The night after celebrating my son’s second birthday along the swift, milky-emerald current of the Spokane River, a bout of insomnia had me phone surfing about rivers, and in particular, the one that runs through our city. The late-night search was inspired by wondering why spending time along a free-flowing stretch of river always leaves me feeling the same way: calmer, introspective and musing about the significance of everyday things in nature. With this feeling still nagging my sleep-starved psyche, I’m awake in the middle of the night, scrolling through historic images of the Spokane River, wondering what the riverbank and beaches looked like 200 years ago; what the water smelled like before dams cut off the upstream flow of fleshy, saltwater-dwelling salmon that swam here, reproduced, and died.
The pondering and Googling surged and split off into more obscure tributaries: What did the Native American river camps look and sound like? What types of now extirpated animals roamed the shoreline, attracted by the smell of fish? I searched unsuccessfully for historical references of grizzly bear encounters by local tribal people or early pioneers, then wandered off to another search topic—my ongoing quest to find frogs on summertime floats down the Spokane (I’ve yet to see one or hear of any other frog encounters). I finally start to drift off toward sleep, but manage to blearily open another window on my phone, intending to search for any mention of amphibian populations along the river before mining and other pollution, I assume, wiped them out or pushed them up into more pristine waters. Before finding any relevant search results, my heavy eyelids drop and the phone falls from my hands, smacking me in the face.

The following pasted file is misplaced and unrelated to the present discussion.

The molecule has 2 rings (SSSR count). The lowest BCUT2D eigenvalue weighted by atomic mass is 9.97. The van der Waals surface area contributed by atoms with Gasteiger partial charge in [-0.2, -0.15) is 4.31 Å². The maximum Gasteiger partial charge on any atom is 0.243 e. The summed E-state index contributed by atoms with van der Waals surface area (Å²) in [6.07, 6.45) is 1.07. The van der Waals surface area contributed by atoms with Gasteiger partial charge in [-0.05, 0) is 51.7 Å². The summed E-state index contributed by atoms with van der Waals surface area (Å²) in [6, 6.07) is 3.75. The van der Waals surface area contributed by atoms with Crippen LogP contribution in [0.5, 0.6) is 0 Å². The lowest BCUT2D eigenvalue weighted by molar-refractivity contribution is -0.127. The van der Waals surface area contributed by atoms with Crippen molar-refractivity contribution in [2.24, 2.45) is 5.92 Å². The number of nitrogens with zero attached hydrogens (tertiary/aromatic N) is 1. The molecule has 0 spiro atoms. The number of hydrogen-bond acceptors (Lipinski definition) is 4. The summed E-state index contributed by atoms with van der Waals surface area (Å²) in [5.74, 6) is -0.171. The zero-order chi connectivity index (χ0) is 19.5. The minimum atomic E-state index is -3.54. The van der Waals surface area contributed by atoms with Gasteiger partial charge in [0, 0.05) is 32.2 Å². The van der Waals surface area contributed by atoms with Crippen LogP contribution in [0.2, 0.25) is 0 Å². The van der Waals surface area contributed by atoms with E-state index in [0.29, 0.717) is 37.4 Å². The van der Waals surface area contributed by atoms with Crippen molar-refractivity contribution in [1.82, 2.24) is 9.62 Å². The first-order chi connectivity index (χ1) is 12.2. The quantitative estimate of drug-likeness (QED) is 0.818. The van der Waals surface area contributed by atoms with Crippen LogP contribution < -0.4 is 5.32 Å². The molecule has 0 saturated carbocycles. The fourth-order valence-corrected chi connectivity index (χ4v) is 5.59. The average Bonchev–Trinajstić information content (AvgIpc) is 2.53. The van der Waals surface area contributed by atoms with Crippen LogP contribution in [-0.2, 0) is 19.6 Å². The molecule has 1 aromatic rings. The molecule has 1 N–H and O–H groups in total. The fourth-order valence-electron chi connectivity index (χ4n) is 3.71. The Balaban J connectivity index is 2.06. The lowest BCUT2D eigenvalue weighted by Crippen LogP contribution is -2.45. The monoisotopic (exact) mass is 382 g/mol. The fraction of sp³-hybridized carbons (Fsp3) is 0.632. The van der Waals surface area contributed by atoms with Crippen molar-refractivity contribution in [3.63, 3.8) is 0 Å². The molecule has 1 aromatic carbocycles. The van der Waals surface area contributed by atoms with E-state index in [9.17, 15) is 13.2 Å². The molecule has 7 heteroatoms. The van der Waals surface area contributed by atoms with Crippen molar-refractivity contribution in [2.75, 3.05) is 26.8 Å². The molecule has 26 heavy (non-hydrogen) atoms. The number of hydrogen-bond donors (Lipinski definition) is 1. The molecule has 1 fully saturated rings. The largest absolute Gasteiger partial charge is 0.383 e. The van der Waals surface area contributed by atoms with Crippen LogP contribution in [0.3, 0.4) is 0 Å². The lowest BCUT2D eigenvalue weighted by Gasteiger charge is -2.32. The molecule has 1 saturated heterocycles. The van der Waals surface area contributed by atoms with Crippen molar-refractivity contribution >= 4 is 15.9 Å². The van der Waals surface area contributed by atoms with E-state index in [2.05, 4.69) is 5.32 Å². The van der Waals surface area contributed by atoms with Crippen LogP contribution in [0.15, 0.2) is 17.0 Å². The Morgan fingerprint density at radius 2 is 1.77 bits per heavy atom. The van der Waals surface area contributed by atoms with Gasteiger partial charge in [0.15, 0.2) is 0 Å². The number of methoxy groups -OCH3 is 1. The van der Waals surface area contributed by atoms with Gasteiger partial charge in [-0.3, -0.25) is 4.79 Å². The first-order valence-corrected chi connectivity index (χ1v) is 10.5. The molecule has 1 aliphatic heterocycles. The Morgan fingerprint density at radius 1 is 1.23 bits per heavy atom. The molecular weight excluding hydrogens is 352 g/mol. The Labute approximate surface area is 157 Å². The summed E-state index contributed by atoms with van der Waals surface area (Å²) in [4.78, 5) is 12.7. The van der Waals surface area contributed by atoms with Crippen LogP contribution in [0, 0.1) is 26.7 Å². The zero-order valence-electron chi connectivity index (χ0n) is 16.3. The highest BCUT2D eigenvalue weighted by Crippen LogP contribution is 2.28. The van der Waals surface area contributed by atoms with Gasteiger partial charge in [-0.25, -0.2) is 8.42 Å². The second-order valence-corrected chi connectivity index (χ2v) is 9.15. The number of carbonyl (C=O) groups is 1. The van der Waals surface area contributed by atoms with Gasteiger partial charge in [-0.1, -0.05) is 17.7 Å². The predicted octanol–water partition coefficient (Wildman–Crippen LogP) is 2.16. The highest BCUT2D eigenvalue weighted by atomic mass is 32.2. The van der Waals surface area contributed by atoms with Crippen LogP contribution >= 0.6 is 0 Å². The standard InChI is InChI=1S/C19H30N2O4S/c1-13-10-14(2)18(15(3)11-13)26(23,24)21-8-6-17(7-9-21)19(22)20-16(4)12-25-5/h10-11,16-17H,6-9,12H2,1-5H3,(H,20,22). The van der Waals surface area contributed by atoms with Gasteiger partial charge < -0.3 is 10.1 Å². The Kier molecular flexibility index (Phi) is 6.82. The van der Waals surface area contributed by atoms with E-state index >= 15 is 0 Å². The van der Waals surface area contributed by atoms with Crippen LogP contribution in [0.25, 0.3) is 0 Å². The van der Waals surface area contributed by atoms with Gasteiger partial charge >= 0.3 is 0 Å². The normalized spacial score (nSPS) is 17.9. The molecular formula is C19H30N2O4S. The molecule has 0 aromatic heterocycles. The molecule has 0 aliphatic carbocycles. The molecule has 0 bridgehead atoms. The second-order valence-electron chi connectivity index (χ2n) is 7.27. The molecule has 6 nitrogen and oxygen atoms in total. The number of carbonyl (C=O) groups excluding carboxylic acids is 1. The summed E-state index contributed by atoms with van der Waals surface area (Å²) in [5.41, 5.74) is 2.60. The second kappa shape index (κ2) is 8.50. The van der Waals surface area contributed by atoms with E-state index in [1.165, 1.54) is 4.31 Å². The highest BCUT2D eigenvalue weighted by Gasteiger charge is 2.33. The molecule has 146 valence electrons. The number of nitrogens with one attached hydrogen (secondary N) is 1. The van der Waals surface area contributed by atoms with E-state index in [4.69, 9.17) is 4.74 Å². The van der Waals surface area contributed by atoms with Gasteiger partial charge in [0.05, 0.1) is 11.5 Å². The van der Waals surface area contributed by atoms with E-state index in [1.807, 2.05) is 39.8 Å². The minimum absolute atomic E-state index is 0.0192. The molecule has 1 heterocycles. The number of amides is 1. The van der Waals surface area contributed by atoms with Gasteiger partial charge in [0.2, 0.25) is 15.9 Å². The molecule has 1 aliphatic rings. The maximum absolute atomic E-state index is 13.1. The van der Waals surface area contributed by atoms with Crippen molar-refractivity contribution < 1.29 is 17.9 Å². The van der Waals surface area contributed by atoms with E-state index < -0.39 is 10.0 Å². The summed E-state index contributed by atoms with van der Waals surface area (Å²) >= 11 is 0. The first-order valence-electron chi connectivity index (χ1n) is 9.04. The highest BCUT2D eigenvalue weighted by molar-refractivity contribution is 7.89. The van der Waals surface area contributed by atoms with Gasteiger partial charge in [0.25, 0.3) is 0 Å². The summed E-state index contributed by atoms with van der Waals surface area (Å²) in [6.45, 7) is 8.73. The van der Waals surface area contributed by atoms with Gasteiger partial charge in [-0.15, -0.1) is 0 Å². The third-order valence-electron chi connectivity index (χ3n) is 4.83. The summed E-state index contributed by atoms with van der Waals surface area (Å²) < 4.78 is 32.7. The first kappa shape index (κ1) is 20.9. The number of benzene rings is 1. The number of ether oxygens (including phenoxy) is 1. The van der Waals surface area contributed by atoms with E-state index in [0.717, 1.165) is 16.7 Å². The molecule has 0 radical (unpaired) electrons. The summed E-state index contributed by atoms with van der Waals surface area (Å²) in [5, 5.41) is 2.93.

Sometimes, if you spend enough time floating down or simply sitting within earshot of a swift moving river, the sound of water pouring over and around smooth stones and gravelly river bottom can start to sound like whispering words that are just beyond our linguistic grasp. Which leaves me wondering as my mind takes a final plunge toward sleep. If the Spokane River could speak to us, what would it say? An expletive-laced tirade about PCBs, TMDLs, in-stream flows, heavy metals and the need for better fish passage? Or maybe a lyrical lullaby advising us to slow down, chill out and spend a little more time on and along a river this year. It certainly could be both. //